October 1, 2015 — On Tuesday, the 10th Circuit Court of Appeals denied a petition to reconsider its prior ruling that a Kansas antiabortion-rights activist must stand trial for a threatening letter she sent to a Wichita doctor, the AP/Topeka Capital-Journal reports (AP/Topeka Capital-Journal, 9/29).
In 2011, the Department of Justice filed a civil lawsuit against antiabortion-rights activist Angel Dillard under the Freedom of Access to Clinic Entrances Act after she wrote the letter to Mila Means, who was training to offer abortion services in Wichita. Wichita had not had an abortion provider since the murder of George Tiller.
In the letter, Dillard wrote that thousands of people nationwide were scrutinizing Means' background, adding, "They know where you shop, who your friends are, what you drive, where you live." The letter continued, "You will be checking under your car every day -- because maybe today is the day someone places an explosive under it."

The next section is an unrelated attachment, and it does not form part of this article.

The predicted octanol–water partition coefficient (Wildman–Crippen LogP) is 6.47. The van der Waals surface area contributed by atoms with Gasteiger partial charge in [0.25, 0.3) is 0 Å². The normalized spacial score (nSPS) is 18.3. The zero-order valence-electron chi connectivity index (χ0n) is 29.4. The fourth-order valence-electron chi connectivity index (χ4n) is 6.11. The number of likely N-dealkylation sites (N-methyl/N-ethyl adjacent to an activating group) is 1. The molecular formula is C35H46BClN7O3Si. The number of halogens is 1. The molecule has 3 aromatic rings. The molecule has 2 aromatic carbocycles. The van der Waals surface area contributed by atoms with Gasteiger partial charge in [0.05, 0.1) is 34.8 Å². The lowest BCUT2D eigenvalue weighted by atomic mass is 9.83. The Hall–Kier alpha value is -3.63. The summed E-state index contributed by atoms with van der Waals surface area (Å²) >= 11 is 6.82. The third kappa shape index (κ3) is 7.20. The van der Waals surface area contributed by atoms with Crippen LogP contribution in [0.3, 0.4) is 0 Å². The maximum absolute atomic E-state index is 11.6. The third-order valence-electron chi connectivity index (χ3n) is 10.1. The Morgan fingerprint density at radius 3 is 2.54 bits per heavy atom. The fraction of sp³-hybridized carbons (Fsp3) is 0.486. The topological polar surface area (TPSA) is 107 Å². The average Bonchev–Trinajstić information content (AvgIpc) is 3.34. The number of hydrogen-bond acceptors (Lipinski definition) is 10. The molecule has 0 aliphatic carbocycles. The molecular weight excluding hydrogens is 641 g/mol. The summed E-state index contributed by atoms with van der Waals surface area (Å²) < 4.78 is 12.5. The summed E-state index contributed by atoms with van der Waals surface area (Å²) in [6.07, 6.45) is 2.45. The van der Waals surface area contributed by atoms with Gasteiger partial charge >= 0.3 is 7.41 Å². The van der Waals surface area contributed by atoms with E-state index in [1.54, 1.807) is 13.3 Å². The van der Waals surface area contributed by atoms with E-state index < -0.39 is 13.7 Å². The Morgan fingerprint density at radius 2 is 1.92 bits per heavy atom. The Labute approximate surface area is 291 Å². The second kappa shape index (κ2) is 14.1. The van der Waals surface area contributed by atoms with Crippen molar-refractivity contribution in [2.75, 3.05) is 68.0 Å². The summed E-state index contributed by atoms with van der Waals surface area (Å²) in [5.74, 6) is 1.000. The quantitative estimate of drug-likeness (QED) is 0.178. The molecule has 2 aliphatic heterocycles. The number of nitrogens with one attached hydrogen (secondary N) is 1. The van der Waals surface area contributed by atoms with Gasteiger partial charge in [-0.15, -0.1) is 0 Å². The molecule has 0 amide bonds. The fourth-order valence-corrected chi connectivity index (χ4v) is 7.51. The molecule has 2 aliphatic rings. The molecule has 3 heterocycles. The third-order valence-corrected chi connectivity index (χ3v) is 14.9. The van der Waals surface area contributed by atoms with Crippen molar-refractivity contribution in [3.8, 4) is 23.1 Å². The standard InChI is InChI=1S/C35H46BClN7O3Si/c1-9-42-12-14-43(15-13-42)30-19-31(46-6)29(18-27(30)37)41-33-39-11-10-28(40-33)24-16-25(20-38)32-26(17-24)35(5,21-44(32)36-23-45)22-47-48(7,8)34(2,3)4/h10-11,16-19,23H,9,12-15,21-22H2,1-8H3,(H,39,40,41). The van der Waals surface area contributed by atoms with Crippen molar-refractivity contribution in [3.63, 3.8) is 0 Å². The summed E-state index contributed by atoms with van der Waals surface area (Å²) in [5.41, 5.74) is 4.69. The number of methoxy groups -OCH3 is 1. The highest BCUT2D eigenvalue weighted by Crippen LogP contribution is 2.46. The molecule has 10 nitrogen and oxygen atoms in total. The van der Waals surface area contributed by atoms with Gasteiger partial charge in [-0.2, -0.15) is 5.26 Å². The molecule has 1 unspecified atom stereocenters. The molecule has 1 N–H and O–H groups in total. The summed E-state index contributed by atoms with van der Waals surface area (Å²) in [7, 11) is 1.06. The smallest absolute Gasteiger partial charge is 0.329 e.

In 2013, a federal judge ruled that Dillard's letter was constitutionally protected as free speech and did not constitute a "true threat." The DOJ Civil Rights Division appealed the ruling. A three-judge panel of the 10th Circuit in July overturned the lower court decision and ruled that Dillard must stand trial over the letter (Women's Health Policy Report, 7/30). Dillard petitioned the 10th Circuit, asking for either the three-judge panel or the full court to reconsider the ruling (AP/Topeka Capital-Journal, 9/29).
Means eventually decided that she would not offer abortion care at her clinic (Women's Health Policy Report, 7/30).
On Tuesday, the 10th Circuit rejected Dillard's petition. The court wrote in its order that Dillard's petition had been submitted to all the court's active judges and that none of the judges had requested a vote on whether the full panel should rehear the case.
Theresa Sidebotham, an attorney representing Dillard, said Dillard had not yet decided whether to appeal to the Supreme Court (AP/Topeka Capital-Journal, 9/29).